by Rachel Belward

The first time we meet, he tells me his name is Sufjan. 

I take my earbuds out. He is glassy eyed and short of breath. His hair is ruffled, a dark curl drifting onto his forehead. A smear of slightly gummy blood above his right eyebrow. It makes me think of one of the cheaper serums I bought in my attempts to fix my face. A bruise has begun making its way across his cheek. 

‘Please, madam.’ 

I’m thrown by the formality. He’s my age. Maybe a little younger. He’s wearing a shirt that used to be white, torn at one of the elbows. I steer us towards the cash point near the office as his explanation tumbles out of him. 

He came down from Birmingham to collect something from Gumtree. For his mother. He had his earbuds in – he pauses to gesture at my head, and my heart dips.

The moped came out of nowhere. Two of them. They jumped off, slammed him into the road. Took his wallet, his phone, the Oyster he’d borrowed from his cousin. He’ll pay me back, he promises, if I just give him my name, my email, my phone number, anything. Does this happen a lot in this part of London? How much is a ticket back to Birmingham, anyway?    

He doesn’t sound like he’s from Birmingham. He sounds American. The many times people have made assumptions about my heritage cycle through my head. I bite the inside of my lower lip. 

He’s hurt. I have no idea how much a ticket to Birmingham is. He’s still talking, telling me the police were no help. Neither were TFL. He’s backed away from me, on the edge of the pavement, almost in the bike lane. 

I haven’t said a single word, other than ‘ok.’ I fold two twenties, fold them again. When he accepts them I notice the angry scratches on his palm, too. 

‘Thank you so much. Really. The world would be better if there were more people like you. What’s your name? I’ll say a prayer for you.’ 

I don’t know what to say. I’m disarmed by his earnestness. The way his fingers trembled a little when he took the notes.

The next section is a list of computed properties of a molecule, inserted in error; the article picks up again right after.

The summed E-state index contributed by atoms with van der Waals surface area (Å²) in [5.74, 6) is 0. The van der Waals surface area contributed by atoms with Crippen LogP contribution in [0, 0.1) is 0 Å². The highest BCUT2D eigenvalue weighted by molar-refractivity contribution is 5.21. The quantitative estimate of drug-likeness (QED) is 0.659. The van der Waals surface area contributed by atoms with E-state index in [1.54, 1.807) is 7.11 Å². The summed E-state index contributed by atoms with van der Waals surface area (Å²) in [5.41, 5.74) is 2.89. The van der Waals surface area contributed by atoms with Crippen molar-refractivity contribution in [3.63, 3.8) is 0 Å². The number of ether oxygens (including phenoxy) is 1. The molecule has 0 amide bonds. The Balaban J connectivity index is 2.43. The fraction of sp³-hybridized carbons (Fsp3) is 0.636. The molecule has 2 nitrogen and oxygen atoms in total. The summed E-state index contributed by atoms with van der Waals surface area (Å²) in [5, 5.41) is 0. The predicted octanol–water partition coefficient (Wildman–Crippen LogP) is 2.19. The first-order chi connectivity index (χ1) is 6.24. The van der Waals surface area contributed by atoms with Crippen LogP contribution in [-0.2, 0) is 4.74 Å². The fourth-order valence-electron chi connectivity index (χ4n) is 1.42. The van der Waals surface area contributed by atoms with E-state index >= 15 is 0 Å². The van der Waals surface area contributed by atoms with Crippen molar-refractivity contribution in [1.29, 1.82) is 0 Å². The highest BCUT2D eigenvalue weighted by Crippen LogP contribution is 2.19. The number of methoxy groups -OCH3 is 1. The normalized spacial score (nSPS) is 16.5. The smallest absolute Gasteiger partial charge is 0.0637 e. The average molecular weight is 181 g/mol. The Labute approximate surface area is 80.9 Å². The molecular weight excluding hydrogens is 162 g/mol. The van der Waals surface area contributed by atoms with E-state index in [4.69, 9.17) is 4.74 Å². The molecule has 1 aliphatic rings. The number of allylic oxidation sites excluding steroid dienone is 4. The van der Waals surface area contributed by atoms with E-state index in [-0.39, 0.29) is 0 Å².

He gives me his number, tells me his name. Holds my gaze for a couple of seconds longer than is comfortable, and does a bizarre kind of half bow. I feel a creeping sense of shame.  

He effusively thanks me again. I save him under “Sufjan.” He walks towards the Stratford Centre. I only look over my shoulder once. 

Only when I’m in the lift do I remember that he said they took his phone. 

* * *  

In the morning, I look up ‘motorbike robbery Newham.’ I only get articles from a couple of months ago.

I look up ‘con artists’, slip into the internet. I read the whole synopsis of the 1988 American comedy film Dirty Rotten Scoundrels. Wikipedia’s ‘list of con artists’ has a section called ‘living people’, which closes with Donald J. Trump. I wonder how long that will stay up. I feel a shadow edge across my desk, quickly minimise. 

‘Coffee?’ The new guy in the Data team whose name I keep forgetting gives me a watery smile. 

I wait too long to answer. ‘Oh, thanks – no thank you.’ He smiles again, but it looks watered down even further. 

I spend the afternoon printing my manager’s slide handouts incorrectly and emailing my CV to recruiters. 

“The third time we meet, all pretence is off. He smiles as soon as he sees me. This time it fits perfectly, reaches all the way up to his eyes.”

* * *